Spring term, 2023
Prof. Edwin E. Moise
Office: Hardin 102
Messages can be left in my mailbox in Hardin 126, or in the box on the door of my office, Hardin 102.
Office Hours: I will try to be in my office at the following hours, but it won't always be possible. On the other hand, I will be in my office, and available to you, for much more of the week than my official office hours. E-mail me, or just check and see if my door is open. If you are nervous about meeting face to face indoors, you could Zoom me through my computer, or if the weather is decent we could sit on the plaza in back of the building.
Monday 2:30-3:20 Tuesday 11:00-12:00, 2:00-3:15 Wednesday 2:30-3:20 Thursday (none officially scheduled but I will often be available) Friday (none officially scheduled but I will often be available)
There are no prerequisites for HIST 3330.
I plan to teach this as a traditional history class. Most discussion will be in the classroom, though some will take place through Canvas. Lectures, quizzes, and tests will take place in the classroom. Other written assignments will be turned in through Canvas.
I do not emphasize trivial factual details in this course. On tests and quizzes I will NOT ask you to name the Prime Ministers who served during the 1950's, much less tell me the exact dates they served. There are some facts you need to know, but they are more important things than names and dates.
The work that goes into your grade will be:
--Three short papers, on assigned topics, worth 40 points each, two of which will be newspaper research exercises.
--Eight questions about the reading, which I will post on Canvas and you will answer on Canvas, due ten minutes before the beginning of class, ten points each but only your six best count toward the final grade: 60 points.
--Class participation, either in class or through the Discussion section on Canvas. If you are the sort of person who feels comfortable speaking up in class, do so. If you don't feel comfortable with that, post in the discussion section on Canvas so you won't lose out on this. 20 points.
--One minor essay quiz: 20 points.
--A test (70 points) and the final exam (120 points), which will be mostly essay questions.
This adds up to 410 points. I use a 90%, 80%, 70% scale, sometimes modified in favor of students but never against them, depending on how the class as a whole is doing. 369 points (90% of 410) is guaranteed to be an A, 328 points is guaranteed to be a B, 287 points is guaranteed to be a C. But if very few students have 369 points or more, I may shift the line between A and B down to 368 or even 360 points, to create a reasonable grade distribution.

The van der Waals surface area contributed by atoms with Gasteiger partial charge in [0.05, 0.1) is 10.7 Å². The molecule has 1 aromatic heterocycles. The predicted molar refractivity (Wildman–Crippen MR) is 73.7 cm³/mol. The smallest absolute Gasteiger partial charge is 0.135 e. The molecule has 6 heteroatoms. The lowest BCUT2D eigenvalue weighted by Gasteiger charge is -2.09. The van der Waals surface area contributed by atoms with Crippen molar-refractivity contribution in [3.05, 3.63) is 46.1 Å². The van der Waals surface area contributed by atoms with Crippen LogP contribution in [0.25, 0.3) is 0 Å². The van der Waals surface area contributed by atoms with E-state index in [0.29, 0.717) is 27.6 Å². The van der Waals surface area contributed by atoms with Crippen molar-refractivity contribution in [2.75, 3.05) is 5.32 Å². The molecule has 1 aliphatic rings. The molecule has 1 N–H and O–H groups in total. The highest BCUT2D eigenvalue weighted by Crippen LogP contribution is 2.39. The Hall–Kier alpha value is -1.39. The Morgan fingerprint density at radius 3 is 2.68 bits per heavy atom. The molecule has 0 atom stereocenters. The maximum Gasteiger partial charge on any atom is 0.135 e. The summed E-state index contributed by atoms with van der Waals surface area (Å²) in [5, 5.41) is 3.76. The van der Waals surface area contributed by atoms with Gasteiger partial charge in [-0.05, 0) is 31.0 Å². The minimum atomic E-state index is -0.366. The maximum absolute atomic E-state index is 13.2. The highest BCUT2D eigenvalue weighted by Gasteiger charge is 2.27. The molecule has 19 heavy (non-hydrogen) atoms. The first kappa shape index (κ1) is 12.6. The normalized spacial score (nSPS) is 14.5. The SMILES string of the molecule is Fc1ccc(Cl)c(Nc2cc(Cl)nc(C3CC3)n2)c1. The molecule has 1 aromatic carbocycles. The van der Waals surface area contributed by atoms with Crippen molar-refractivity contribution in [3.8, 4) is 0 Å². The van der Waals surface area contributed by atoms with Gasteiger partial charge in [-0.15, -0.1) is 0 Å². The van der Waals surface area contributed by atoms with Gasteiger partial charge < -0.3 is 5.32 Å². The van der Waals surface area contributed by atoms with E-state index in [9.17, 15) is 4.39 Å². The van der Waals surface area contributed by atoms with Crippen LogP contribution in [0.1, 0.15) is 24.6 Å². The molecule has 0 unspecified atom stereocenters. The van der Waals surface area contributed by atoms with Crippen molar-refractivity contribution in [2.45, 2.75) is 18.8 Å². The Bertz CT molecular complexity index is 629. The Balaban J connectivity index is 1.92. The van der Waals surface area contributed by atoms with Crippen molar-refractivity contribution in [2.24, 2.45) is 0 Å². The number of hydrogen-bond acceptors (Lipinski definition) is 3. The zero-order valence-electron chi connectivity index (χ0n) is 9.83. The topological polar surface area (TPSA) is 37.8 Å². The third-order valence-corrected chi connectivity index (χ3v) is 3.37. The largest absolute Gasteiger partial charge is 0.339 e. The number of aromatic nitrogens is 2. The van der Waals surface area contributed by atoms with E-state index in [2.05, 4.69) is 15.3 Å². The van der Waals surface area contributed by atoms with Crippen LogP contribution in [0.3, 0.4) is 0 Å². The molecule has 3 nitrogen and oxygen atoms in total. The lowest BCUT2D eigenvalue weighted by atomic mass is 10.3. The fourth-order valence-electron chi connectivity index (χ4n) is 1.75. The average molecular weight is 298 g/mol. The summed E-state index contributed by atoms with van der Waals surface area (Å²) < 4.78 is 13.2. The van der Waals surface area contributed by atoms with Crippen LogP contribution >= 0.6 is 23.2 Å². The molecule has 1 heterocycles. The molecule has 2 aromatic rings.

Any student who has an average of 90% or better, for work up to the final exam, will be permitted to exempt the final and will get an A for the course.
All infractions of academic dishonesty by undergraduates must be reported to Undergraduate Studies for resolution through that office. In cases of plagiarism instructors may use the Plagiarism Resolution Form.
See the Undergraduate Academic Integrity Policy website for additional information and the current catalogue for the policy.
As far as I can recall, I have not caught any students committing plagiarism in this course, in past years. But experience with plagiarism in other courses at Clemson suggests that if there were to be a plagiarism case in this course, it would probably take the form of one student copying another student's 40-point short paper, maybe changing a few words and substituting synonyms, but leaving the two papers still so similar that it is obvious the resemblance could not be coincidence. I would be likely to bring charges both against the student who copied and the student who allowed his or her paper to be copied. A less likely possibility would be one student looking sideways during a test, and copying the answers being written by the student in the adjacent seat.